Books are our friends. If there is any advice an educator can give to a family beyond providing all children with love, it is to read to them and with them on a daily basis. Reading is power. Reading is fun. Whether one is a one year old or 101, the benefits of reading on brain development is undisputed. Reading makes us healthier people. Reading also allows one to take full advantage of school and independent learning.
Parents, guardians, siblings and friends have regular opportunities to teach all children to love how words have meaning. Illustrations in picture books can help spark imaginations. The repetition found in books for early readers helps young children realize that they can predict what is going to happen. It allows them to tell a story and it enables them to realize that they can learn to read. They can do the things that the older people in their lives can do.
While people might argue whether the use of memorization, sight words, and/or phonetic spelling is the most effective way to teach and inspire reading, I advocate for all three methods and believe that making reading a part of the life of a young person is every bit as important as the method used. I do not worry about the child who is not reading at five or six or even seven. As long as the child has a love and fascination for the stories, as long as the child will share/dictate stories to another who can put them on paper, as long as the child wants to express ideas in writing, I am confident independent reading and writing will occur and the child will thrive.
I am more concerned that a delayed reader may be taught to believe there is a lack of ability, which is very different from a lack of readiness.
There is plenty of research about learning difficulties some children/people experience because they were pushed into activities before they were ready. Throughout my career I have seen dedicated and experienced teachers plead with parents not to push their 5-year-old and younger children into phonics programs that the child’s brain was just not ready to absorb.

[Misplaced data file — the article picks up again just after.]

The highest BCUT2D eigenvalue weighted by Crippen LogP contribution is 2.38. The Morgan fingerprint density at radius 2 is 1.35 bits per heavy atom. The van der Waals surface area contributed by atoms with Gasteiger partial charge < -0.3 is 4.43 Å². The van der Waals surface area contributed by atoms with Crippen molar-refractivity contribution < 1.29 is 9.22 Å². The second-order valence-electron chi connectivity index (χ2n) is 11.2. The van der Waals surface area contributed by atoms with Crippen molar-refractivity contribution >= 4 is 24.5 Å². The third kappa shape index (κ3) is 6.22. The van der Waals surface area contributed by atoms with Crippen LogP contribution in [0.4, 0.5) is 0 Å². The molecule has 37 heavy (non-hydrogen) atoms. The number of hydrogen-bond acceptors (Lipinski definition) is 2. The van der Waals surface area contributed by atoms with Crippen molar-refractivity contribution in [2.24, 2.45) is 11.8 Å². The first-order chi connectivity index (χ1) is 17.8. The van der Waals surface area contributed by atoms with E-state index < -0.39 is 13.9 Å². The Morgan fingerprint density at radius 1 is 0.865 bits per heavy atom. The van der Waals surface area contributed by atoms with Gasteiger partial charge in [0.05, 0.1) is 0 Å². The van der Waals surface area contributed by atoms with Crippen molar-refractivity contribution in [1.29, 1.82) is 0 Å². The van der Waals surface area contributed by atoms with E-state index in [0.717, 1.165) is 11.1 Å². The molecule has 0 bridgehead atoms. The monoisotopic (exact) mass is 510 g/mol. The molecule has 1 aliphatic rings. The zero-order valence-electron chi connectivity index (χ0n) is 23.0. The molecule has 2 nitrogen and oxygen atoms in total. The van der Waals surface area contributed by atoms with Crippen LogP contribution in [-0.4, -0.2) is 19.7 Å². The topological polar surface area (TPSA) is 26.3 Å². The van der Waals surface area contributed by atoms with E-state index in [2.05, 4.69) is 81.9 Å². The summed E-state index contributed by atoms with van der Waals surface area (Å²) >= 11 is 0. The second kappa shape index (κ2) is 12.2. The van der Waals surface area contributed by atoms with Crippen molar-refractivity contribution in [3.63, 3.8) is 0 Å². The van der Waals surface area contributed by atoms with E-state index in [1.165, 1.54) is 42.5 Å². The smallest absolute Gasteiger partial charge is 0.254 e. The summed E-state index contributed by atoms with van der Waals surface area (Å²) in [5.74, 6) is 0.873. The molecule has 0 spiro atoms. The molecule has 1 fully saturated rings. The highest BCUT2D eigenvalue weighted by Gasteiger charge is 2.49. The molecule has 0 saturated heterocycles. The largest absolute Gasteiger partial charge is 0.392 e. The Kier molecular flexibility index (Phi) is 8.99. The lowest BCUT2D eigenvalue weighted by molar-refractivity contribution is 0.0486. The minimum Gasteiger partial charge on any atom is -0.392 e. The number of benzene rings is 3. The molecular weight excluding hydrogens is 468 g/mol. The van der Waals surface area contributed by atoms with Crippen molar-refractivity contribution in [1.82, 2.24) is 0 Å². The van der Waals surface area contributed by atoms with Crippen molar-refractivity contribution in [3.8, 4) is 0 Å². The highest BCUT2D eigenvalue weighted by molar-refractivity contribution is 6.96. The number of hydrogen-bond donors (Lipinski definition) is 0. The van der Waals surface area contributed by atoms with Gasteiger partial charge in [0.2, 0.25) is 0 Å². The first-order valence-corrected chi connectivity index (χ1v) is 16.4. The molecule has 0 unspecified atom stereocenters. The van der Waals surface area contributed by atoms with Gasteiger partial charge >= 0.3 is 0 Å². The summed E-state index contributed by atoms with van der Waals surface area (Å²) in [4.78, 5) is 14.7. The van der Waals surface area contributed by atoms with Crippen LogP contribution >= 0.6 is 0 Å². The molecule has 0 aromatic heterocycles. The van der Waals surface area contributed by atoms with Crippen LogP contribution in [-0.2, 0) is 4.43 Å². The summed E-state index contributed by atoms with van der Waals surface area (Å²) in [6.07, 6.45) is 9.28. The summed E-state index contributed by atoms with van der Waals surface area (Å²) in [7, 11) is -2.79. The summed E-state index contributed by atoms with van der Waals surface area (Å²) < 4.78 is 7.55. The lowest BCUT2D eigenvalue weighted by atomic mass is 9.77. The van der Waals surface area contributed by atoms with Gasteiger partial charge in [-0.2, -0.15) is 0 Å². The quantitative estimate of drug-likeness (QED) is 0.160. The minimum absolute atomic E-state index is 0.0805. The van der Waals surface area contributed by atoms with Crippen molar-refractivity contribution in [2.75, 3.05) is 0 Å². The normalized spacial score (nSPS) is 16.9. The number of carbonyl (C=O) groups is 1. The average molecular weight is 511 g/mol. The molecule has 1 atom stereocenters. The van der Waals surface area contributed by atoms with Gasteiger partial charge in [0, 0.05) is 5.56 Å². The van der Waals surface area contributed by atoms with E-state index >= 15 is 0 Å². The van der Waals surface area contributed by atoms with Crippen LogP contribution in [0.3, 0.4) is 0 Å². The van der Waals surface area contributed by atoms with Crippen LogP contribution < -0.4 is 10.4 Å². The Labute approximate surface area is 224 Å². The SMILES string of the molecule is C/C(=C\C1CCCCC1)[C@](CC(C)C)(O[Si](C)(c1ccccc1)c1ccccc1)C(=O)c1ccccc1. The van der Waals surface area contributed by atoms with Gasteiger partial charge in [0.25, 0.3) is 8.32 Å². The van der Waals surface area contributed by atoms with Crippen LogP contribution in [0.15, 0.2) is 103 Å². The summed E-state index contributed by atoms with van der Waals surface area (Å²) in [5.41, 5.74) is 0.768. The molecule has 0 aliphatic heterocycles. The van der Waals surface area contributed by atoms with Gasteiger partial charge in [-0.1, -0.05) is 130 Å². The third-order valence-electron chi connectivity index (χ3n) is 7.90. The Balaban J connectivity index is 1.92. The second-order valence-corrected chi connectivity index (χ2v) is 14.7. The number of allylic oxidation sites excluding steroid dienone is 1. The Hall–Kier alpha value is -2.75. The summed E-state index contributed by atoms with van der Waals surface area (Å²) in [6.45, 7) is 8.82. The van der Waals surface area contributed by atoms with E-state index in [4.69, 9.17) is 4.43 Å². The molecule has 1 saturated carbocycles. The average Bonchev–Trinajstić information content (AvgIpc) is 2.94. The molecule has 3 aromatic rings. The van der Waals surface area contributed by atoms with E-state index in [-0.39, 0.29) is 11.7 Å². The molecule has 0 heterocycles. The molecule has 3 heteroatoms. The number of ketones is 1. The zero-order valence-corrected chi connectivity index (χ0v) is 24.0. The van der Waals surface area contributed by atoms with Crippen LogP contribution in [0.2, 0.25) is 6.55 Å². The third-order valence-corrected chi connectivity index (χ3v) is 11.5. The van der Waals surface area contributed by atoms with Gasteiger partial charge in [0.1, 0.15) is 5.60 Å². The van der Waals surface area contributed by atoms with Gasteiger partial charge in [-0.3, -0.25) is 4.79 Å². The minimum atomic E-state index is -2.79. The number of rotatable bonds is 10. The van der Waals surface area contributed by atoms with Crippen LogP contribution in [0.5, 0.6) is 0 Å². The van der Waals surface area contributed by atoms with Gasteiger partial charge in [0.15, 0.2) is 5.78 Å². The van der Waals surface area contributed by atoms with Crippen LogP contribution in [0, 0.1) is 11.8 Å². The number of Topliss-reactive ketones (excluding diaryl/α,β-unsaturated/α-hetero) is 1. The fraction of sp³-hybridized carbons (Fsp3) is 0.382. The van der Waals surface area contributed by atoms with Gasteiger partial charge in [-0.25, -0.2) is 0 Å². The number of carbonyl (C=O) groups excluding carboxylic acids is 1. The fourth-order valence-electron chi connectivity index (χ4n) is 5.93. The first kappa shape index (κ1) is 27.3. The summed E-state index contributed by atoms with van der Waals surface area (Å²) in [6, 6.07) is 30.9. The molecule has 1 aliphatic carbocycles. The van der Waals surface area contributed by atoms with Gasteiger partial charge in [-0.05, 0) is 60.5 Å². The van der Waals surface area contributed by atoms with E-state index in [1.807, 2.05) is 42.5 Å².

Because memorization is a relatively easy process for the brain, some children can appear to be making progress when in fact they are just disguising a developmental delay. The bottom line is that as long as we keep children interested and confident, they will learn when their body clocks are ready. Yes, great teachers can have a significant impact on learning levels. Yet, those experienced teachers know that readiness, not intelligence, is a key element in early reading and writing.
Making books the friends for a child is a gift that will last a lifetime. The advantages of early speech and language development are critical for success in our schools. Whether we use our public libraries, our school libraries or our personal collections, the exposure to books is critical to child development. If you have not read a children’s book in recent years because your child has outgrown picture books, do yourself a favor and read one. If your child is hooked on a series, try reading at least one book in the series and allow your child to guide you along on the adventures that are filling their imagination. Model reading. You and your children will benefit.